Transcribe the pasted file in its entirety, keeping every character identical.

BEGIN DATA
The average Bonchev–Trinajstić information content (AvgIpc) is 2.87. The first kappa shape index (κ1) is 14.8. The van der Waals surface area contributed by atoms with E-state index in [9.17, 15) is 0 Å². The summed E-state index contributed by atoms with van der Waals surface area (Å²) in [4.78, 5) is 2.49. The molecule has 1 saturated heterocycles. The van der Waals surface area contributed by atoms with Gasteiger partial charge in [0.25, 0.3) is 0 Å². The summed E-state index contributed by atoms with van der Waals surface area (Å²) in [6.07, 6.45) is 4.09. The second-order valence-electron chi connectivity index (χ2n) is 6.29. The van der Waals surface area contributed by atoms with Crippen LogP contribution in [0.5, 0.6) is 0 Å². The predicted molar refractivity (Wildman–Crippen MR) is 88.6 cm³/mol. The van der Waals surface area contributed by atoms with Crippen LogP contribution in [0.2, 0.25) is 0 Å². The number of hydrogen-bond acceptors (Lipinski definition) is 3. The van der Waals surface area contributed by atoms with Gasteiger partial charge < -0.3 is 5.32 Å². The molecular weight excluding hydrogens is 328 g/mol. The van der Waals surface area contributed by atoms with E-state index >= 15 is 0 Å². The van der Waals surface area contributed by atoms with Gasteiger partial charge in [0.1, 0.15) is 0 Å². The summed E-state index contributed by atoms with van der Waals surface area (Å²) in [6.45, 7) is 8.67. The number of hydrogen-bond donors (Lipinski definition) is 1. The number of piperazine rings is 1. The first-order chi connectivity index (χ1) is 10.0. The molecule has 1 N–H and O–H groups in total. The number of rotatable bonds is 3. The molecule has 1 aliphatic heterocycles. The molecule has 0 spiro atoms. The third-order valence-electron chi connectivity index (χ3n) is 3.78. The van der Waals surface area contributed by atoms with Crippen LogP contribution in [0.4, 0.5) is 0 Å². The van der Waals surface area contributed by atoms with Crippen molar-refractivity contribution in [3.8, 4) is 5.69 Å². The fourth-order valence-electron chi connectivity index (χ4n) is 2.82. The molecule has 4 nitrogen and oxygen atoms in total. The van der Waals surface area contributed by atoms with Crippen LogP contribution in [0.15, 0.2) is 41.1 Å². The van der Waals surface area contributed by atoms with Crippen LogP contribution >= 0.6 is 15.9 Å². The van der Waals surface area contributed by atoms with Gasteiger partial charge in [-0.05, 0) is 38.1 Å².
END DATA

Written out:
The average Bonchev–Trinajstić information content (AvgIpc) is 2.87. The first kappa shape index (κ1) is 14.8. The van der Waals surface area contributed by atoms with E-state index in [9.17, 15) is 0 Å². The summed E-state index contributed by atoms with van der Waals surface area (Å²) in [4.78, 5) is 2.49. The molecule has 1 saturated heterocycles. The van der Waals surface area contributed by atoms with Gasteiger partial charge in [0.25, 0.3) is 0 Å². The summed E-state index contributed by atoms with van der Waals surface area (Å²) in [6.07, 6.45) is 4.09. The second-order valence-electron chi connectivity index (χ2n) is 6.29. The van der Waals surface area contributed by atoms with Crippen LogP contribution in [0.5, 0.6) is 0 Å². The predicted molar refractivity (Wildman–Crippen MR) is 88.6 cm³/mol. The van der Waals surface area contributed by atoms with Crippen LogP contribution in [0.2, 0.25) is 0 Å². The number of hydrogen-bond acceptors (Lipinski definition) is 3. The van der Waals surface area contributed by atoms with Gasteiger partial charge < -0.3 is 5.32 Å². The molecular weight excluding hydrogens is 328 g/mol. The van der Waals surface area contributed by atoms with E-state index >= 15 is 0 Å². The van der Waals surface area contributed by atoms with Gasteiger partial charge in [0.1, 0.15) is 0 Å². The summed E-state index contributed by atoms with van der Waals surface area (Å²) in [6.45, 7) is 8.67. The number of hydrogen-bond donors (Lipinski definition) is 1. The number of piperazine rings is 1. The first-order chi connectivity index (χ1) is 10.0. The molecule has 1 N–H and O–H groups in total. The number of rotatable bonds is 3. The molecule has 1 aliphatic heterocycles. The molecule has 0 spiro atoms. The third-order valence-electron chi connectivity index (χ3n) is 3.78. The van der Waals surface area contributed by atoms with Crippen LogP contribution in [0.4, 0.5) is 0 Å². The van der Waals surface area contributed by atoms with Crippen molar-refractivity contribution in [3.8, 4) is 5.69 Å². The fourth-order valence-electron chi connectivity index (χ4n) is 2.82. The molecule has 4 nitrogen and oxygen atoms in total. The van der Waals surface area contributed by atoms with Crippen LogP contribution in [0.15, 0.2) is 41.1 Å². The van der Waals surface area contributed by atoms with Crippen LogP contribution >= 0.6 is 15.9 Å². The van der Waals surface area contributed by atoms with Gasteiger partial charge in [-0.05, 0) is 38.1 Å².